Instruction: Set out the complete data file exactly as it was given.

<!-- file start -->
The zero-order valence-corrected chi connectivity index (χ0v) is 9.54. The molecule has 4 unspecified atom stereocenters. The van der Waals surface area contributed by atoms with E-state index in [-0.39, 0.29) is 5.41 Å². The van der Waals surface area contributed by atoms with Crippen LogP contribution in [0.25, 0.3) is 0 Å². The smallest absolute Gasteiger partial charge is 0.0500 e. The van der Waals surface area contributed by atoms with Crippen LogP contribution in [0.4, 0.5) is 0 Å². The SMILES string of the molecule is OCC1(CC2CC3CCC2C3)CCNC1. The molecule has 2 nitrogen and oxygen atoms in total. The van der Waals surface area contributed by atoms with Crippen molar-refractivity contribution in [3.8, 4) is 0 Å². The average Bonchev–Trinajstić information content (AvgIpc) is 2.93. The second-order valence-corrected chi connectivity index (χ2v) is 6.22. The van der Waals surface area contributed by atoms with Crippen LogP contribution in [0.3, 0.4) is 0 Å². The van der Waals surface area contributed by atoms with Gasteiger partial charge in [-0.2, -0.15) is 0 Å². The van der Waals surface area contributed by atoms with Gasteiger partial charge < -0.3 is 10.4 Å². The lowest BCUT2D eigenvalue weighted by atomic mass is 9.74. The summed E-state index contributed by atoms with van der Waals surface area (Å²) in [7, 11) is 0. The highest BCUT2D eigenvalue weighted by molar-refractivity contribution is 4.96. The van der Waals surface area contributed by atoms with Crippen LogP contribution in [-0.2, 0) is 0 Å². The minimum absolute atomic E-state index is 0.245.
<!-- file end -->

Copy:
The zero-order valence-corrected chi connectivity index (χ0v) is 9.54. The molecule has 4 unspecified atom stereocenters. The van der Waals surface area contributed by atoms with E-state index in [-0.39, 0.29) is 5.41 Å². The van der Waals surface area contributed by atoms with Crippen LogP contribution in [0.25, 0.3) is 0 Å². The smallest absolute Gasteiger partial charge is 0.0500 e. The van der Waals surface area contributed by atoms with Crippen LogP contribution in [0.4, 0.5) is 0 Å². The SMILES string of the molecule is OCC1(CC2CC3CCC2C3)CCNC1. The molecule has 2 nitrogen and oxygen atoms in total. The van der Waals surface area contributed by atoms with Crippen molar-refractivity contribution in [3.8, 4) is 0 Å². The average Bonchev–Trinajstić information content (AvgIpc) is 2.93. The second-order valence-corrected chi connectivity index (χ2v) is 6.22. The van der Waals surface area contributed by atoms with Crippen LogP contribution in [0.3, 0.4) is 0 Å². The van der Waals surface area contributed by atoms with Gasteiger partial charge in [-0.2, -0.15) is 0 Å². The van der Waals surface area contributed by atoms with Gasteiger partial charge < -0.3 is 10.4 Å². The lowest BCUT2D eigenvalue weighted by atomic mass is 9.74. The summed E-state index contributed by atoms with van der Waals surface area (Å²) in [7, 11) is 0. The highest BCUT2D eigenvalue weighted by molar-refractivity contribution is 4.96. The van der Waals surface area contributed by atoms with Crippen LogP contribution in [-0.2, 0) is 0 Å². The minimum absolute atomic E-state index is 0.245.